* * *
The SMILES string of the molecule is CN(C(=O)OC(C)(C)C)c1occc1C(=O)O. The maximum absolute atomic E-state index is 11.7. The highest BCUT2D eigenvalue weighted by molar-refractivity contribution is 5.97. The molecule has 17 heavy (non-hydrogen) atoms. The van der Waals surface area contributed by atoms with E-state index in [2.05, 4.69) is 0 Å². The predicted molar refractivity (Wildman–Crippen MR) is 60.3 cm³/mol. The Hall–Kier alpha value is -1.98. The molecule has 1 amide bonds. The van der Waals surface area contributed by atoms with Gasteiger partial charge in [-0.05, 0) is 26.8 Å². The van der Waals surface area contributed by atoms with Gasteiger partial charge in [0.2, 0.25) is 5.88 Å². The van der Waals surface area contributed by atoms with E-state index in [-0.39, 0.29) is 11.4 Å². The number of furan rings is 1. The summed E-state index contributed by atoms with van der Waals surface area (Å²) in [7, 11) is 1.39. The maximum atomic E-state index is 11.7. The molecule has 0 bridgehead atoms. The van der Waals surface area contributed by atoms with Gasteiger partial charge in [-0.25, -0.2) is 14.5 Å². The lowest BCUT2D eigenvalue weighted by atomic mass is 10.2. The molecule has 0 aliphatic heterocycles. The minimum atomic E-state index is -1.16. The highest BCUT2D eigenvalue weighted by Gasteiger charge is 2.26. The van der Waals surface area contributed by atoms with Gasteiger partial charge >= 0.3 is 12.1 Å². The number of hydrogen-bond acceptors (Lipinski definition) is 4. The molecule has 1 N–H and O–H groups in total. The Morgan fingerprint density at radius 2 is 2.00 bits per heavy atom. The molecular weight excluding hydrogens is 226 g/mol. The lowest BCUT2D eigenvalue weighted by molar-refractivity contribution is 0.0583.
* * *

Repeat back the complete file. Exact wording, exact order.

The SMILES string of the molecule is CN(C(=O)OC(C)(C)C)c1occc1C(=O)O. The maximum absolute atomic E-state index is 11.7. The highest BCUT2D eigenvalue weighted by molar-refractivity contribution is 5.97. The molecule has 17 heavy (non-hydrogen) atoms. The van der Waals surface area contributed by atoms with E-state index in [2.05, 4.69) is 0 Å². The predicted molar refractivity (Wildman–Crippen MR) is 60.3 cm³/mol. The Hall–Kier alpha value is -1.98. The molecule has 1 amide bonds. The van der Waals surface area contributed by atoms with Gasteiger partial charge in [-0.05, 0) is 26.8 Å². The van der Waals surface area contributed by atoms with Gasteiger partial charge in [0.2, 0.25) is 5.88 Å². The van der Waals surface area contributed by atoms with E-state index in [-0.39, 0.29) is 11.4 Å². The number of furan rings is 1. The summed E-state index contributed by atoms with van der Waals surface area (Å²) in [7, 11) is 1.39. The maximum atomic E-state index is 11.7. The molecule has 0 bridgehead atoms. The van der Waals surface area contributed by atoms with Gasteiger partial charge in [-0.25, -0.2) is 14.5 Å². The lowest BCUT2D eigenvalue weighted by atomic mass is 10.2. The molecule has 0 aliphatic heterocycles. The minimum atomic E-state index is -1.16. The highest BCUT2D eigenvalue weighted by Gasteiger charge is 2.26. The van der Waals surface area contributed by atoms with Gasteiger partial charge >= 0.3 is 12.1 Å². The number of hydrogen-bond acceptors (Lipinski definition) is 4. The molecule has 1 N–H and O–H groups in total. The Morgan fingerprint density at radius 2 is 2.00 bits per heavy atom. The molecular weight excluding hydrogens is 226 g/mol. The lowest BCUT2D eigenvalue weighted by molar-refractivity contribution is 0.0583.